Flaming Yarn

I guess I must not be challenging myself very much if I finished April/May’s socks on May 3rd. But I’m sticking with my previous line – I really don’t need any extra commitment at this moment, so I’m not going to push it.

The reason I blasted through these socks is that I’ve bee practicing a whole lot of project monogamy (with a few bigamous days, but we won’t talk about that). I haven’t even unpacked the whole box that I packed at the beginning of Lent; I can’t quite deal with it. I want to keep what’s on the needles to a minimum, just out of fear of being overwhelmed. Maybe the knitting is still jealous and vengeful, and if I let too many projects get actively on the needles, they’ll gang up on me in the night and throttle me in my sleep. Ugh, that’s sort of morbid. Sorry.

Anyway, pattern review. These socks, “Flammegarn Socks,” were so fun! The super-simple slip-stitch pattern was perfect to show off a wildly multi-colored yarn, breaking up any tendency to stripe or pool with those little lines of slips. I may find myself returning to this pattern, as I have several sock yarns in my stash that are just too crazy to do anything complex with.

Because I was in a rush, I skipped a couple of the more unique aspects of these socks. I wasn’t going to do a very long leg, so I skipped the calf decreases (even though I love calf decreases) and just knit a standard 8″ leg. I totally missed that there was supposed to be a seam stitch, which I’m a bit miffed about (because I love seam stitches!) but I decided to move on. But I’m glad I paid attention for the heel, because I’d never done a heel like this before:

It’s called a “shaped common heel,” but that’s quite misleading. There’s no actual heel turn – just some oddly placed decreases and a kitchner. So weird. It makes a more pocket-like heel, so you’d want to be careful  not to make the foot too long. (I wasn’t that careful. I didn’t even succeed in making the feet the same size; one is 4 stitches smaller in circumference. I’m not sure why they both fit. I’m calling it grace.) The wide toe on these socks was also new for me, and kinda fun looking. It’s just like a “normal” toe, but with a bunch more stitches in between the decreases, so the decrease lines make a nice wedge on the toe.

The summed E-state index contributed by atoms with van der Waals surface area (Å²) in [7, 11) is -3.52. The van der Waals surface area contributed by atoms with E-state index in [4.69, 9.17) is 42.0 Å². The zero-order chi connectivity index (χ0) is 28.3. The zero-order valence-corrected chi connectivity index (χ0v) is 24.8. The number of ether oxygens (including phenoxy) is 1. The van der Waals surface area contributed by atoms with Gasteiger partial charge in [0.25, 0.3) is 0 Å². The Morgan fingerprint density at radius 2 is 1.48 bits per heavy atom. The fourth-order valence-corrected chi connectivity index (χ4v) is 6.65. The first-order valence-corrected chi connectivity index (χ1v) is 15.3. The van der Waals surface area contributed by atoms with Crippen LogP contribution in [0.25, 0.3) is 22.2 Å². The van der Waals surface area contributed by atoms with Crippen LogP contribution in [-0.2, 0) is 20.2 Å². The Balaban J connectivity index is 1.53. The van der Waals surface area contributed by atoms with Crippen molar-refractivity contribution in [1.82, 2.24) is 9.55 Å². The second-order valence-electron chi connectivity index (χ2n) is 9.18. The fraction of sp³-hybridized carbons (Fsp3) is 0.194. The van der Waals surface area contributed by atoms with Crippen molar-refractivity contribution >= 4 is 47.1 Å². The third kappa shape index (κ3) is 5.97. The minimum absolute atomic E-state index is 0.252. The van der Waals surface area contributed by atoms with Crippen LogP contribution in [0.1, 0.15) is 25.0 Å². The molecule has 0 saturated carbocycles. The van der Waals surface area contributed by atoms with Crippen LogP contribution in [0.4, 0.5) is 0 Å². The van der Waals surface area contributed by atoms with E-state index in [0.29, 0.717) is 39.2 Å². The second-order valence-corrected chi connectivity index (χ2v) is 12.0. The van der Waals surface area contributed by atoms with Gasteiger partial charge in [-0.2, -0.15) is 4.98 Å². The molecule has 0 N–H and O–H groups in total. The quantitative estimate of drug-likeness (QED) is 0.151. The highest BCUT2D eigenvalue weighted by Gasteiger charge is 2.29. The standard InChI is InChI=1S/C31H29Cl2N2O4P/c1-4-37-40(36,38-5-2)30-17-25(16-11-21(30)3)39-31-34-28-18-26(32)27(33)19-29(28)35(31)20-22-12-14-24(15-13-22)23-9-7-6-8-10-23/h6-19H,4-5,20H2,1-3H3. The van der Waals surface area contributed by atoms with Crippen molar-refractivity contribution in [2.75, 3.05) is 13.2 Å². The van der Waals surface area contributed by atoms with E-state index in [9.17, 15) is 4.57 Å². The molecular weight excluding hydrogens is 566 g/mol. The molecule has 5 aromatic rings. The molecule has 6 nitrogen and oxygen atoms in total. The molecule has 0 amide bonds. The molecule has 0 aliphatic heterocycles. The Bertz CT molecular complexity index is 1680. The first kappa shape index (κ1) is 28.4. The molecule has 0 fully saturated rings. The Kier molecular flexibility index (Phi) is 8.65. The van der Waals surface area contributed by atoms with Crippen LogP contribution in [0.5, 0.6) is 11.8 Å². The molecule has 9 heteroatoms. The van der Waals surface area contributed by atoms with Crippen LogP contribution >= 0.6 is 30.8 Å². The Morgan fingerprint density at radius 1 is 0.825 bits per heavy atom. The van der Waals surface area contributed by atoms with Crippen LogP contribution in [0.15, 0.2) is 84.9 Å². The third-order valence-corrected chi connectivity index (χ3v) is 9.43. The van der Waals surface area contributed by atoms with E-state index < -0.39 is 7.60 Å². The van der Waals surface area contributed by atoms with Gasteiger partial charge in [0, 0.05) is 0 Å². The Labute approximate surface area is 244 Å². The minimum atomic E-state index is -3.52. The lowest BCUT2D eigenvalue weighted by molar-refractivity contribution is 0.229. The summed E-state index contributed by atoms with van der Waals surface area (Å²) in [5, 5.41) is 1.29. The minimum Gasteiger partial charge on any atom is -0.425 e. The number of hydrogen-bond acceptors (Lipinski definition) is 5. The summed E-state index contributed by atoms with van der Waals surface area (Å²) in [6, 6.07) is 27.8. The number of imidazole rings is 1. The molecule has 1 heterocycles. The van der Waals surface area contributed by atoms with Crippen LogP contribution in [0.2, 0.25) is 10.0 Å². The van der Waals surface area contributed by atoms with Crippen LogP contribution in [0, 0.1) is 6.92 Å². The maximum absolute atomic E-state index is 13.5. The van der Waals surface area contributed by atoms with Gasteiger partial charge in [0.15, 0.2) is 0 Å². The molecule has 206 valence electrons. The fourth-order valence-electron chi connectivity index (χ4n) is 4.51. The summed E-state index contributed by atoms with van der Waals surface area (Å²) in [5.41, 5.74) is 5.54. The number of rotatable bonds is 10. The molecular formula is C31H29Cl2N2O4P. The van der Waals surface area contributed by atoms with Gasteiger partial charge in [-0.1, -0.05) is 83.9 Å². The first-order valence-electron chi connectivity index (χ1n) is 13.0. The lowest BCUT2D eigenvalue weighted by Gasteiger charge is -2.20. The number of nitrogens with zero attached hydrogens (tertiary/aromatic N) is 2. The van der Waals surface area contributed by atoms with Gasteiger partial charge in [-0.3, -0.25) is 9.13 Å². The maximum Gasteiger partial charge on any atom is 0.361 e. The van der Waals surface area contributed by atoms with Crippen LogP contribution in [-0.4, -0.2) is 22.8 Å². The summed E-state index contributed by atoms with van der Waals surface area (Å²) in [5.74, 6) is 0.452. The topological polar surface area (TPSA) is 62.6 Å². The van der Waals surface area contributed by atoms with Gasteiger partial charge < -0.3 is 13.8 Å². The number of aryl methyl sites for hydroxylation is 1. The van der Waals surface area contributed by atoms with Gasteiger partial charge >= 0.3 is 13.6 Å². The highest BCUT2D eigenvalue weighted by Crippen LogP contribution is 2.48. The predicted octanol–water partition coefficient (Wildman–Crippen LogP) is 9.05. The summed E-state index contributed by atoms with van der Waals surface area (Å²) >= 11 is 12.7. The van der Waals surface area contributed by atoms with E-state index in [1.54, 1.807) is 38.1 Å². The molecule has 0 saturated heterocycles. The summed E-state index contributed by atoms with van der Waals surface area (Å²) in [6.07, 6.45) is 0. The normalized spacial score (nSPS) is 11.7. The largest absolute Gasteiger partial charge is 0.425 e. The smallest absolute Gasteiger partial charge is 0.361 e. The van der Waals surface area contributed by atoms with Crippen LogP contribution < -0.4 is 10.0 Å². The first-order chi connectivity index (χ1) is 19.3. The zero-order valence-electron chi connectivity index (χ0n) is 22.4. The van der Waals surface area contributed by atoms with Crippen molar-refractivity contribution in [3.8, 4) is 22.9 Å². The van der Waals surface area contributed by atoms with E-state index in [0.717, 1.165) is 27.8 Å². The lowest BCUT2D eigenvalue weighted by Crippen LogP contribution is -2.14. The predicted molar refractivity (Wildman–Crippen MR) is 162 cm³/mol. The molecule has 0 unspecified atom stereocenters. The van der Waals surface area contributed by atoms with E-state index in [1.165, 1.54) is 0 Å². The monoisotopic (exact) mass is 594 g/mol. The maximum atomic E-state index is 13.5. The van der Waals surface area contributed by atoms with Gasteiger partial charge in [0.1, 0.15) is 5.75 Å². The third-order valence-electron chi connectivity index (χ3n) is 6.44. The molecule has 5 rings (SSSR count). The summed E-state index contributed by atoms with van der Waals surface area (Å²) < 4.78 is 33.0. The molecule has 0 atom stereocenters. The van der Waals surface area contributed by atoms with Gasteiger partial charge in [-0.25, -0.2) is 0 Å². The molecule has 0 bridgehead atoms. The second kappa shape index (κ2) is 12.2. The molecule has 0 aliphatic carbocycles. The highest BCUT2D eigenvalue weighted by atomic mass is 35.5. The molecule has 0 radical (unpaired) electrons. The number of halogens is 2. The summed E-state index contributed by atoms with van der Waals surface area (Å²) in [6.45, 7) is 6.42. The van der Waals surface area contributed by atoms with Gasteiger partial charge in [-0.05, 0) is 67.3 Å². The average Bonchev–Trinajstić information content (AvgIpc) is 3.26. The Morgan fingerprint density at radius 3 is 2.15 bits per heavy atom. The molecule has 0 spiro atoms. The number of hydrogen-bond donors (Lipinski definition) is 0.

Yarn review: Okay, so it’s a little lame to do a review of my own yarn. But I have to say, I was thrilled with the Merino/Nylon sock base. It knit up to a very firm sock-appropriate fabric on US1s, but I’m sure one could go up to US2s, probably even 3s and still have socks on the other side. Although the yarn construction does not make it that prepossessing as a base, this means you aren’t distracted by some weird texture when you knit it up. It just does its job – make a fabric. I’m also rather proud of how the colors came out. The colors mixed up beautifully, not pooling or flashing or even striping too much. If you are going to have a wild multi-colored sock yarn with moderate-sized runs of color, this is what I think it should look like. And the slip stitches break everything up so nicely. So pleased I am!

I wanted to crank these babies out so I could put them on display at the Sheep and Wool Festival this weekend. So you can see them – and maybe even us! – live and in person. (As a reminder: I’ll be at the Saturday night spin-in and at the Cloverhill booth in the Main Barn on Sunday 8:30-1:30. ETA: I will also be around all day Saturday; if you want to meet up let me know.) I will NOT be bringing my computer, but I WILL be bringing my camera… so expect a full report, come Tuesday or so. If you are in the area, I hope very much to see you there!

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